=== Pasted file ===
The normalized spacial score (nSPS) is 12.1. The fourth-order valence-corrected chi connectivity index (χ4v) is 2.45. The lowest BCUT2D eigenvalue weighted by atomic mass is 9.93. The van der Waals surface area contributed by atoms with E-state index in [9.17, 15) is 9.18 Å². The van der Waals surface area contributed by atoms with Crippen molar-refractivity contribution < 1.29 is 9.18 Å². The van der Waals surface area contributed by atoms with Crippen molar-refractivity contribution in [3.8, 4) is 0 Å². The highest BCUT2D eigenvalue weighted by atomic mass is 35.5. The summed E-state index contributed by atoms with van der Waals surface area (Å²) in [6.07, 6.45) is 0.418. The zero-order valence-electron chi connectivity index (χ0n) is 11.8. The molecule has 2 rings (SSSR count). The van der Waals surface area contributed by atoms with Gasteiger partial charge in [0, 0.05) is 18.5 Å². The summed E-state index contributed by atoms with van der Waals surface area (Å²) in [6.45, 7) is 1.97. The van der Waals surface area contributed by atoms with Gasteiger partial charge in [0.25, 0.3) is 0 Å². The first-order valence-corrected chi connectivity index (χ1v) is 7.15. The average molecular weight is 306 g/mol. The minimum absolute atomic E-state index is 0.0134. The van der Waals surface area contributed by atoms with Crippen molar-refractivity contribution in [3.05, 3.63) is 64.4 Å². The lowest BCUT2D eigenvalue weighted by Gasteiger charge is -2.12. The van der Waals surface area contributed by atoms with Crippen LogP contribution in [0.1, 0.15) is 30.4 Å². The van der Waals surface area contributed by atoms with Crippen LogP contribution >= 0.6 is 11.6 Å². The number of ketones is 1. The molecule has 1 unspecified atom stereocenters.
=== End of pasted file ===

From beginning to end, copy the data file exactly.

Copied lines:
The normalized spacial score (nSPS) is 12.1. The fourth-order valence-corrected chi connectivity index (χ4v) is 2.45. The lowest BCUT2D eigenvalue weighted by atomic mass is 9.93. The van der Waals surface area contributed by atoms with E-state index in [9.17, 15) is 9.18 Å². The van der Waals surface area contributed by atoms with Crippen molar-refractivity contribution < 1.29 is 9.18 Å². The van der Waals surface area contributed by atoms with Crippen molar-refractivity contribution in [3.8, 4) is 0 Å². The highest BCUT2D eigenvalue weighted by atomic mass is 35.5. The summed E-state index contributed by atoms with van der Waals surface area (Å²) in [6.07, 6.45) is 0.418. The zero-order valence-electron chi connectivity index (χ0n) is 11.8. The molecule has 2 rings (SSSR count). The van der Waals surface area contributed by atoms with Gasteiger partial charge in [0, 0.05) is 18.5 Å². The summed E-state index contributed by atoms with van der Waals surface area (Å²) in [6.45, 7) is 1.97. The van der Waals surface area contributed by atoms with Gasteiger partial charge in [0.25, 0.3) is 0 Å². The first-order valence-corrected chi connectivity index (χ1v) is 7.15. The average molecular weight is 306 g/mol. The minimum absolute atomic E-state index is 0.0134. The van der Waals surface area contributed by atoms with Crippen molar-refractivity contribution in [3.05, 3.63) is 64.4 Å². The lowest BCUT2D eigenvalue weighted by Gasteiger charge is -2.12. The van der Waals surface area contributed by atoms with Crippen LogP contribution in [0.1, 0.15) is 30.4 Å². The van der Waals surface area contributed by atoms with Crippen LogP contribution >= 0.6 is 11.6 Å². The number of ketones is 1. The molecule has 1 unspecified atom stereocenters.